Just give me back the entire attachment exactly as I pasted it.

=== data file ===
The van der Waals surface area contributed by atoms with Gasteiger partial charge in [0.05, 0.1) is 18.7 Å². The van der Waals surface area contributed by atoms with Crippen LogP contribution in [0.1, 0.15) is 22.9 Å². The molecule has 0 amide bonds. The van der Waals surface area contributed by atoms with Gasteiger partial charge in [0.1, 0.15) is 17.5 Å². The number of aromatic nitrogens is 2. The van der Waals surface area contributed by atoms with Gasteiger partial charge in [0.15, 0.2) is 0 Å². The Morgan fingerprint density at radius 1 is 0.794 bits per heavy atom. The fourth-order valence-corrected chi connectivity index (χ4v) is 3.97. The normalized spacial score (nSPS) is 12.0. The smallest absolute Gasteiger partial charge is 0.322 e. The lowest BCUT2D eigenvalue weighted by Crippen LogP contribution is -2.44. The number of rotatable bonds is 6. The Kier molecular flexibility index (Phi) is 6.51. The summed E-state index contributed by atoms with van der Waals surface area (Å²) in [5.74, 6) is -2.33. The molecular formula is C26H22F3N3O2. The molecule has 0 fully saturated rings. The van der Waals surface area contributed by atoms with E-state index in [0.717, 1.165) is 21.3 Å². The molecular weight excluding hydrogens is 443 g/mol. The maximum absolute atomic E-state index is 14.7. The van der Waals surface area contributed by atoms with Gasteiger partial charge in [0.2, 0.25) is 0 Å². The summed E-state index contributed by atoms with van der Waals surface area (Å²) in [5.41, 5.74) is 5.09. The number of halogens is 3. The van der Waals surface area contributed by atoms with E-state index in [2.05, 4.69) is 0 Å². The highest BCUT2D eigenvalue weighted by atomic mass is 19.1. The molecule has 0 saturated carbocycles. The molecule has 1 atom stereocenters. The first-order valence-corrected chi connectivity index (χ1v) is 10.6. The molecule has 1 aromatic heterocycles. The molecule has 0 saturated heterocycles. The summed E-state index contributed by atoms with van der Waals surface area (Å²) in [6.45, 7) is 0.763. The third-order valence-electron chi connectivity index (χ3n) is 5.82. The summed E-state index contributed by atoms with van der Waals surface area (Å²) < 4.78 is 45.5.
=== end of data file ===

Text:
The van der Waals surface area contributed by atoms with Gasteiger partial charge in [0.05, 0.1) is 18.7 Å². The van der Waals surface area contributed by atoms with Crippen LogP contribution in [0.1, 0.15) is 22.9 Å². The molecule has 0 amide bonds. The van der Waals surface area contributed by atoms with Gasteiger partial charge in [0.1, 0.15) is 17.5 Å². The number of aromatic nitrogens is 2. The van der Waals surface area contributed by atoms with Gasteiger partial charge in [0.15, 0.2) is 0 Å². The Morgan fingerprint density at radius 1 is 0.794 bits per heavy atom. The fourth-order valence-corrected chi connectivity index (χ4v) is 3.97. The normalized spacial score (nSPS) is 12.0. The smallest absolute Gasteiger partial charge is 0.322 e. The lowest BCUT2D eigenvalue weighted by Crippen LogP contribution is -2.44. The number of rotatable bonds is 6. The Kier molecular flexibility index (Phi) is 6.51. The summed E-state index contributed by atoms with van der Waals surface area (Å²) in [5.74, 6) is -2.33. The molecular formula is C26H22F3N3O2. The molecule has 0 fully saturated rings. The van der Waals surface area contributed by atoms with E-state index in [0.717, 1.165) is 21.3 Å². The molecular weight excluding hydrogens is 443 g/mol. The maximum absolute atomic E-state index is 14.7. The van der Waals surface area contributed by atoms with Gasteiger partial charge in [0.2, 0.25) is 0 Å². The summed E-state index contributed by atoms with van der Waals surface area (Å²) in [5.41, 5.74) is 5.09. The number of halogens is 3. The van der Waals surface area contributed by atoms with E-state index in [2.05, 4.69) is 0 Å². The highest BCUT2D eigenvalue weighted by atomic mass is 19.1. The molecule has 0 saturated carbocycles. The molecule has 1 atom stereocenters. The first-order valence-corrected chi connectivity index (χ1v) is 10.6. The molecule has 1 aromatic heterocycles. The molecule has 0 saturated heterocycles. The summed E-state index contributed by atoms with van der Waals surface area (Å²) in [6.45, 7) is 0.763. The third-order valence-electron chi connectivity index (χ3n) is 5.82. The summed E-state index contributed by atoms with van der Waals surface area (Å²) < 4.78 is 45.5.